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After Bucs game, a scramble to ready stadium
By ANTONYA ENGLISH and FRANK PASTOR
Published January 2, 2006
TAMPA - While the Tampa Bay Buccaneers defense was coming up with one big fourth-quarter play after another in its 27-13 NFC South clinching victory over New Orleans Sunday afternoon, crews were outside Raymond James Stadium cleaning the parking lots.
The NFL game ended a little after 4 p.m., just under 19 hours before Outback Bowl kickoff.
The bowl being played the day after the NFL regular season ended meant extra work and long hours for stadium employees and Outback Bowl officials.
"There are a lot of time-consuming things a lot of folks don't think about that have to take place after the game," said Mike Schulze , Outback Bowl public relations director.
A second wave of bowl staff and other stadium officials began arriving at 8 p.m. Sunday to begin set-up preparations for the game-day operations.
Even ESPN had to wait its turn.
"ESPN had their truck at the media hotel during all of its preproduction work, then once the Fox trucks pulled out at the stadium, they headed over about 6 p.m. to set up," Schulze said. "Again, that's something they usually do the day before at the stadium, or even two nights before so they have the entire day before to test everything out and get their cameras set up. So a lot of people (worked) through the night to make it happen, but we're very confident it will go smoothly."
Fans shouldn't expect to see team logos in the end zone.
"They're just going to have Tampa Bay in the end zone, we're not going to be able to put the team names in the end zone because that just takes way too long," Schulze said. "They will put our (Outback) logo in the middle of the field. They'll cover up the Bucs logo and paint ours on there and that's going to take some time."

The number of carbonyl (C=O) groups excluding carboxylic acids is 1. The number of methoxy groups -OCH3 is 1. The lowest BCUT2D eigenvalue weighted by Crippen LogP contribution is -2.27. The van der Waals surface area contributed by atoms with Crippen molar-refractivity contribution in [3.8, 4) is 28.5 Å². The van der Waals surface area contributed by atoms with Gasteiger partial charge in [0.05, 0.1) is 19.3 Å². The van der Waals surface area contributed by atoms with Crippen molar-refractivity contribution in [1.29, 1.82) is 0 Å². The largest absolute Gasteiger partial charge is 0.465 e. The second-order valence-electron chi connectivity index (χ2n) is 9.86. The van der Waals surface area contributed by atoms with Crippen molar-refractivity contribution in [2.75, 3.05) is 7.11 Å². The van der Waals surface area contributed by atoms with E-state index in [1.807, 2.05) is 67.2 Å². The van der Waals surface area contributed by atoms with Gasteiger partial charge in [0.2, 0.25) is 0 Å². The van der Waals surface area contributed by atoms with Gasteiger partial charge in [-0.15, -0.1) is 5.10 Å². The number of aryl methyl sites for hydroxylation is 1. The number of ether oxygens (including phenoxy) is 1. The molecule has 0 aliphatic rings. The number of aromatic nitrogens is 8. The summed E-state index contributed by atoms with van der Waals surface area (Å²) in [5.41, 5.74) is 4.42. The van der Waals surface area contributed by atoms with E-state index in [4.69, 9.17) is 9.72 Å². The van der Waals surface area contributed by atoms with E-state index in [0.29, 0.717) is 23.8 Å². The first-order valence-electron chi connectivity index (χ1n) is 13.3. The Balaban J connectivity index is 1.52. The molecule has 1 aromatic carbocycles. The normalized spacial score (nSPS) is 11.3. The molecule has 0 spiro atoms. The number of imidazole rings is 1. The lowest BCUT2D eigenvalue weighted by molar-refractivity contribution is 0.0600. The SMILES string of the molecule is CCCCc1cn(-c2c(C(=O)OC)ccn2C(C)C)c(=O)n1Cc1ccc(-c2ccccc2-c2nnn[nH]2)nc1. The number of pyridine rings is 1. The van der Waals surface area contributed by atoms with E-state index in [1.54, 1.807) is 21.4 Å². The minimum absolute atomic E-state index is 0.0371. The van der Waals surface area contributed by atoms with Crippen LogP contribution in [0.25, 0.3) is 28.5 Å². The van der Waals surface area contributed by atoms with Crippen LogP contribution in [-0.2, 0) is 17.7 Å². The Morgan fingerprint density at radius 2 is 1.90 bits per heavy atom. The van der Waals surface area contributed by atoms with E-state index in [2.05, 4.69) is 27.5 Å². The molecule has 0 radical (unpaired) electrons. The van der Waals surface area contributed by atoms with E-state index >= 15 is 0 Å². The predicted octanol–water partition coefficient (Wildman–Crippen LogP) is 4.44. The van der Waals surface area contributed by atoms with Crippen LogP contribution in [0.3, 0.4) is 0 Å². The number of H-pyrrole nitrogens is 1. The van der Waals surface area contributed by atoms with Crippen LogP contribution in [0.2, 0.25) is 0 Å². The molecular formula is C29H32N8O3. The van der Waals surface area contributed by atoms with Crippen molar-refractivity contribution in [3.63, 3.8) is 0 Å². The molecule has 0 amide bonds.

Stadium staff had to quickly change all of the banners from Bucs to Outback Bowl, Gators and Hawkeyes, and the restrooms, press box and stadium seats had to be cleaned, along with concession areas.
JACKSON TO START: Sophomore Kyle Jackson , who was benched this season because of inconsistent play, will start at free safety for the Gators in place of the injured Reggie Nelson .
"He needs to tackle," coach Urban Meyer said. "He's a guy that we have worked, and he has worked extremely hard on that. Your safety has got to be your eraser. If a linebacker misses a tackle it's a 12-yard gain. If a defensive lineman misses a tackle it's a 4- or 5-yard gain. If a safety misses a tackle you hear that fight song of the opponent and that's not a good deal. At times he's done very well, other times he's missed some tackles. He's worked very hard at it."
Meyer said several young players will see playing time, including redshirt freshman quarterback turned receiver Cornelius Ingram , freshman cornerback Avery Atkins , sophomore offensive lineman Drew Miller and freshman running back Kestahn Moore , who will start today. Redshirt freshman defensive end Derrick Harvey will miss the first half after he was ejected in the FSU game for fighting.